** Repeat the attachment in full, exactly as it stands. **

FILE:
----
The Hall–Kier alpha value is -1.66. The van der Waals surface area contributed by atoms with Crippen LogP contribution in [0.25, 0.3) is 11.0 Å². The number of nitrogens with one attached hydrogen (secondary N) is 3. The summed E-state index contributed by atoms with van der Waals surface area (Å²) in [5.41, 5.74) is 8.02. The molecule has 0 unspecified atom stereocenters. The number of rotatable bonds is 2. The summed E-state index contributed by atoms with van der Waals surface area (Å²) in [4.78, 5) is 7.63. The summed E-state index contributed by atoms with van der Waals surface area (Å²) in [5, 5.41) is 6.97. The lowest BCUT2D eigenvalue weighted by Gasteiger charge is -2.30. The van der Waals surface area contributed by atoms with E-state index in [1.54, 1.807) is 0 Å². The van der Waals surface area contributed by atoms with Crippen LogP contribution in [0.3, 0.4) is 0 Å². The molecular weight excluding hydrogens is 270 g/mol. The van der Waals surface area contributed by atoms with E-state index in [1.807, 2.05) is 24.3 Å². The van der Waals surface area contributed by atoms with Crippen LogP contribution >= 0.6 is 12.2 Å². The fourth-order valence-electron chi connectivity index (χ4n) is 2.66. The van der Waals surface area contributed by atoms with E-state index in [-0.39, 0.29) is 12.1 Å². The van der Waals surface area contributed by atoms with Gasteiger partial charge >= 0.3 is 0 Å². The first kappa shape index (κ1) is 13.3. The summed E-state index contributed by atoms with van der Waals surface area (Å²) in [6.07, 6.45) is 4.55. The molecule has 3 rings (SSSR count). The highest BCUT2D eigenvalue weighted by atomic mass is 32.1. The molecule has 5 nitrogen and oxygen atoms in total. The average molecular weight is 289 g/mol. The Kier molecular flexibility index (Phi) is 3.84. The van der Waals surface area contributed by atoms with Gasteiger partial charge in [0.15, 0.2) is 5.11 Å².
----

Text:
The Hall–Kier alpha value is -1.66. The van der Waals surface area contributed by atoms with Crippen LogP contribution in [0.25, 0.3) is 11.0 Å². The number of nitrogens with one attached hydrogen (secondary N) is 3. The summed E-state index contributed by atoms with van der Waals surface area (Å²) in [5.41, 5.74) is 8.02. The molecule has 0 unspecified atom stereocenters. The number of rotatable bonds is 2. The summed E-state index contributed by atoms with van der Waals surface area (Å²) in [4.78, 5) is 7.63. The summed E-state index contributed by atoms with van der Waals surface area (Å²) in [5, 5.41) is 6.97. The lowest BCUT2D eigenvalue weighted by Gasteiger charge is -2.30. The van der Waals surface area contributed by atoms with E-state index in [1.54, 1.807) is 0 Å². The van der Waals surface area contributed by atoms with Crippen LogP contribution in [0.3, 0.4) is 0 Å². The molecular weight excluding hydrogens is 270 g/mol. The van der Waals surface area contributed by atoms with E-state index in [1.807, 2.05) is 24.3 Å². The van der Waals surface area contributed by atoms with Crippen LogP contribution >= 0.6 is 12.2 Å². The fourth-order valence-electron chi connectivity index (χ4n) is 2.66. The van der Waals surface area contributed by atoms with E-state index in [-0.39, 0.29) is 12.1 Å². The van der Waals surface area contributed by atoms with Gasteiger partial charge >= 0.3 is 0 Å². The first kappa shape index (κ1) is 13.3. The summed E-state index contributed by atoms with van der Waals surface area (Å²) in [6.07, 6.45) is 4.55. The molecule has 3 rings (SSSR count). The highest BCUT2D eigenvalue weighted by atomic mass is 32.1. The molecule has 5 nitrogen and oxygen atoms in total. The average molecular weight is 289 g/mol. The Kier molecular flexibility index (Phi) is 3.84. The van der Waals surface area contributed by atoms with Gasteiger partial charge in [0.15, 0.2) is 5.11 Å².